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    Regulators Try to Halt Giant Industries Takeover

    Claim that gas prices at the pump will be "significantly higher;" company reports first-quarter results.

    SCOTTSDALE, Ariz. -- A Federal Trade Commission (FTC) lawyer warned a U.S. District Judge in a hearing that by permitting the $1.3 billion acquisition of Giant Industries by Western Refining will ultimately lead to higher gas prices in New Mexico, The Associated Press reported.

    In the hearing -- which began on Monday and is expected to last all week -- FTC lawyer Tom Lang asked for a temporary restraining order and preliminary injunction to halt the sale from Judge James Browning.

    The FTC added that the acquisition will reduce competition and cause higher prices for bulk gasoline supply in 11 northern New Mexico counties, including the Albuquerque and Santa Fe areas, the AP reported.

    "Gasoline prices will be significantly higher on a per-gallon basis than they would have been before the proposed merger," Lang said in his opening statement.

    During separate presentations, El Paso, Texas-based Western Refining and Giant Industries told Browning that the government's claims have no merit, the report stated. The companies have stated that the purchase will cut gasoline costs by merging assets.

    "Giant needs to purchase its product from Western just to meet its demand in New Mexico," Western Refining attorney Marc Schildkraut told the AP. "These partners never considered themselves to be competitors."

    Lang admitted that it is uncertain how the proposed deal will affect third-party suppliers, or how much the cost at the pump could rise. The FTC will call experts, including an economist and a market analyst, to explain why the merger will boost gas prices, according to the AP. Land did state the merger would result in an increase of $5 million annually for New Mexico consumers and businesses.

    "Higher gas prices can mean taking on second jobs, pulling kids from traveling sports teams and eliminating summer driving," Lang said at the hearing, adding that lower-income families face the threat of reduced food or housing money.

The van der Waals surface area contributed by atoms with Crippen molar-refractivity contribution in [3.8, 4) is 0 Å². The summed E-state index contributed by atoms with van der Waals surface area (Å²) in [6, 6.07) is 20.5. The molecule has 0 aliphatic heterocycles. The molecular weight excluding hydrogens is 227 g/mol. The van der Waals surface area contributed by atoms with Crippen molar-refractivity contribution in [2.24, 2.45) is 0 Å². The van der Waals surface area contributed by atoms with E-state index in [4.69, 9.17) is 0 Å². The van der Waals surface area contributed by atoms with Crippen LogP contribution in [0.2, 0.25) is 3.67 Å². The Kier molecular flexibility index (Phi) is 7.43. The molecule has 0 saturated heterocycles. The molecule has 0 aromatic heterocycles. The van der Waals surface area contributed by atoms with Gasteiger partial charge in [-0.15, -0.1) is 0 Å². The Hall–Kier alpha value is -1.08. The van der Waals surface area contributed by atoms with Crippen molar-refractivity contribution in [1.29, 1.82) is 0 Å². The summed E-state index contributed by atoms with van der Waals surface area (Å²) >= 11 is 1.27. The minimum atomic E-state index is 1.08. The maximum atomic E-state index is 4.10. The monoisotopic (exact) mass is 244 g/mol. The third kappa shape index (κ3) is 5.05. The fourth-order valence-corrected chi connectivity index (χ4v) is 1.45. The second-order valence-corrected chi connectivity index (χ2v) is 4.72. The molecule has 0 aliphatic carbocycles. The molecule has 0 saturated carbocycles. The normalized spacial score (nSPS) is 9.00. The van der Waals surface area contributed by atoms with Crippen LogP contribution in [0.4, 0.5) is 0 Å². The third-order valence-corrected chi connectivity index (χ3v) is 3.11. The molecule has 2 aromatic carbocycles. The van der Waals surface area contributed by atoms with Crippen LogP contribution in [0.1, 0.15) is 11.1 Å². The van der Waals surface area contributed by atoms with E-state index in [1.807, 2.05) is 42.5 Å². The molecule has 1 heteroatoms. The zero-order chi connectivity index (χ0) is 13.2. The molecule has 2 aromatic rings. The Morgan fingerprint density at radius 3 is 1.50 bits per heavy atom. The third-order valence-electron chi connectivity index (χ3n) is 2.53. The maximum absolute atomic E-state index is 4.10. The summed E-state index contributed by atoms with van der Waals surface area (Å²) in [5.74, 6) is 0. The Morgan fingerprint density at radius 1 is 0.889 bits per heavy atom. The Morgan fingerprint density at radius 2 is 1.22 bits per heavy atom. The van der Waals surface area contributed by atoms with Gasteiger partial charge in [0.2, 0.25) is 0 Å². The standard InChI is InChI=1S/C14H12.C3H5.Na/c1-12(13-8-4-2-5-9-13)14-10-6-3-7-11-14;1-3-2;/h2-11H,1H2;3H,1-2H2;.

Meanwhile, Giant Industries reported improved first-quarter results, as net earnings for the company were $7.2 million, compared to a net loss of $12.4 million in the year-ago period.

    "Our first-quarter 2007 earnings were negatively impacted by reduced operations at our Yorktown and Ciniza refineries in the months of January and February, as we made repairs necessitated by the fires that occurred at these facilities in the fourth quarter of 2006. The month of March was, however, exceptional for our refining operations as our refineries were operating at high utilization rates and refining margins were strong throughout our markets," Fred Holliger, Giant's CEO, said in a written statement.

    For the company's retail operations, same-store fuel volumes increased by approximately 2 percent, while merchandise sales increased approximately 3 percent in the first quarter compared to a year-ago period.

    "Our retail operations are continuing to experience growth in both merchandise and fuel sales on a comparable store basis," he added. "Recently, fuel margins within our retail operations have been lower primarily due to increases in the cost of fuel, while merchandise margins have remained stable."

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